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  • Location
    Northern Highlands
  • Interests
    Highland Railway, Far North Line, micro models and dioramas, kit bashing and scratchbuilding in paper and card. Other interests include gardening, walking, reading and creating miniature textiles, embroidery, patchwork.

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  1. Like a number of us, I have a large model railway project in my workshop, but the occasional small project provides a welcome change. I have enjoyed the CakeBox Challenges over the last few years and still have a couple to complete this winter. However one thing I would like to focus on first is setting up my rolling roads for N gauge, 00 gauge and 0 gauge. I have a particular interest in the Scottish steam era of the 1940s/1950s, mainly the Highland Railway lines and Caledonian Railway. Having claimed three small timber plinths which my husband made to raise the height of his computer and keyboard and was about to discard, I have decided to create some changeable scenic backdrops with low relief features, perhaps even the occasional complete station model or building, as well. One plinth is 4ins x 24ins and two are 4ins x 12ins. These small ‘rolling road’ dioramas could also be used as a photographic backdrop. I plan to have the 00 track and N gauge track laid on one board, with the 0 gauge on a second. For the dual gauge rolling road, a platform would fit over the track not required. I still need to work out the logistics for these small dioramas, but would like to be able to store everything in one or two storage boxes. This would be an opportunity to make some fictitious dioramas using my collection of unassembled card kits and backdrops, as well as base others on real locations, building everything from scratch. I have the DCC Concepts Multi Gauge (00 & N) Rolling Road for 4 axles, and still to purchase the 0 gauge version.
  2. Lovely model making David! There is something very satisfying about creating models of the old stations! Marlyn
  3. Thanks, Andrew - will check it out. I have never walked the full Strathspey Way, but am familiar with the sections at Grantown, Advie, Dailuaine and Aberlour. Visited the old Grantown East Station a couple of years ago to check out the renovation there. Many happy childhood memories of hot summers by the River Spey, with the occasional sound of the trains passing through on the east and west lines. Marlyn
  4. Really enjoying your YouTube videos of Chandwell, Michael! Your explanation on how to design hipped roofs is so clear, well done! Back in the day (before the wonders of computer vector programs) I discovered the joy of making buildings from paper and card and found the compasses from my trusty school geometry set one of my favourite tools! Marlyn
  5. Hi Andrew, Just came across your excellent video when I was browsing YouTube. What a beautifully modelled layout and the details are so well observed. Coincidentally, some of my family from a couple of generations back lived in the cottages above the distillery at Dailuaine. A number of our menfolk had distillery connections in Strathspey, but most were tenant farmers in the 19th and early 20th centuries. Like you, I also enjoy exploring the old Highland railway routes! Marlyn
  6. Sorry, in my post I seem to have managed to insert my comment into your quote, by mistake!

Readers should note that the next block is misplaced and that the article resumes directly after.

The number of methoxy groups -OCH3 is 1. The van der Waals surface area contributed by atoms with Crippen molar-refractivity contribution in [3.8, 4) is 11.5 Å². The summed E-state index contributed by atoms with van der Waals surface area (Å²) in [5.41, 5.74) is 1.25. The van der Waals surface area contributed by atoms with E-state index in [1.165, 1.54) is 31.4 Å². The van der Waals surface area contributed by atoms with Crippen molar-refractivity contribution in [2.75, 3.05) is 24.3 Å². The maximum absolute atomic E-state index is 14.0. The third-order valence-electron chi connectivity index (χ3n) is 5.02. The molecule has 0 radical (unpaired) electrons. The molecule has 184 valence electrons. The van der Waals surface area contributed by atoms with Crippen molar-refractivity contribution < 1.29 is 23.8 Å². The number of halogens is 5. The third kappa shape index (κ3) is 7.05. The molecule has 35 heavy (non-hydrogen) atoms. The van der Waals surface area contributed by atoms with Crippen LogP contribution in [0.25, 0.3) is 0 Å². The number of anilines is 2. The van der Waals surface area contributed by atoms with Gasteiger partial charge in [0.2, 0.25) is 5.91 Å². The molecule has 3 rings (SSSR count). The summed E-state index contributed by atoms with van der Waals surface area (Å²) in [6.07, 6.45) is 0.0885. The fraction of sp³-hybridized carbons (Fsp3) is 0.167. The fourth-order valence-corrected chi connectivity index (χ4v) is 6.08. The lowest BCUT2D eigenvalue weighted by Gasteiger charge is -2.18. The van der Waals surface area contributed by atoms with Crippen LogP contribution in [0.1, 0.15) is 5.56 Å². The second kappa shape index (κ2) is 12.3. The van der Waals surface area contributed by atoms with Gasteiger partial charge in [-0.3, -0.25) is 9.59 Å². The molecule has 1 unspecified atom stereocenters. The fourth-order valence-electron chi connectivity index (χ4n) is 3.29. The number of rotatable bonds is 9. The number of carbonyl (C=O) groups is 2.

7. I think there are a few of us with unfinished CakeBoxes from earlier challenges, as well as others with an idea yet to materialise! Even if there are no more CakeBox challenges we could still post personal progress on individual projects?
  8. Congratulations Ben! A wonderful model and a well deserved winner! It has been a really enjoyable challenge, working ‘virtually’ alongside so many talented model makers!
  9. Didn’t manage to complete the tartan detailing on my figures, in time for the submission. I have tried to emulate two family tartans ‘Hunting Stewart’ from my first kilt and ‘Macdonald’ from my grandmother’s folks. The laird’s kilt detail was hampered a bit by the sharp folds in the model and even my finest brush struggled! Grandma Giles’ brolly and her specs were created from fine wire (with the addition of tissue and clay for the brolly).
  10. Some of these old books on scratch building are very interesting. I can also recommend John H. Ahern’s book ‘Miniature Building Construction’. I bought my copy some years ago from the Pendon Museum shop, but second hand copies are available through Abebooks.
  11. As I have managed to finish my entry for the 2021 Challenge, think I should return to my unfinished models and complete this one, for starters! Now where did I put the locomotives?
  12. Well it’s been my usual last minute dash... figures still need more detail, but the model has now been submitted into the ‘Challenge’. I was trying to add a few more ‘Emett’ features... some ‘spear-topped’ railings made from wire and paper triangles, and there is a clay mouse and bird lying around somewhere. As this has been my first model, after being tied up for most of 2020, I have discovered many small pots of paints need replacing and my workshop needs a good tidy. It’s been good fun following the progress of all the amazing models. NB. The two chimneys, one on the station halt and one on the locomotive, have extension pieces, which are removable and enable the model to fit neatly inside the cake box.
  13. Train is as complete as it can be! Couple of things drying for the scenery, text written, photos to finalise then ready to submit! Like the locomotive, the carriage is made from paper, cereal box card and grey card, with the details drawn up on the computer and printed out onto matt photo paper. The chassis is made from card with two sets of Hornby 00 plastic carriage wheels. Buffers are drawing pins set into clay-filled sections of drinking straw.
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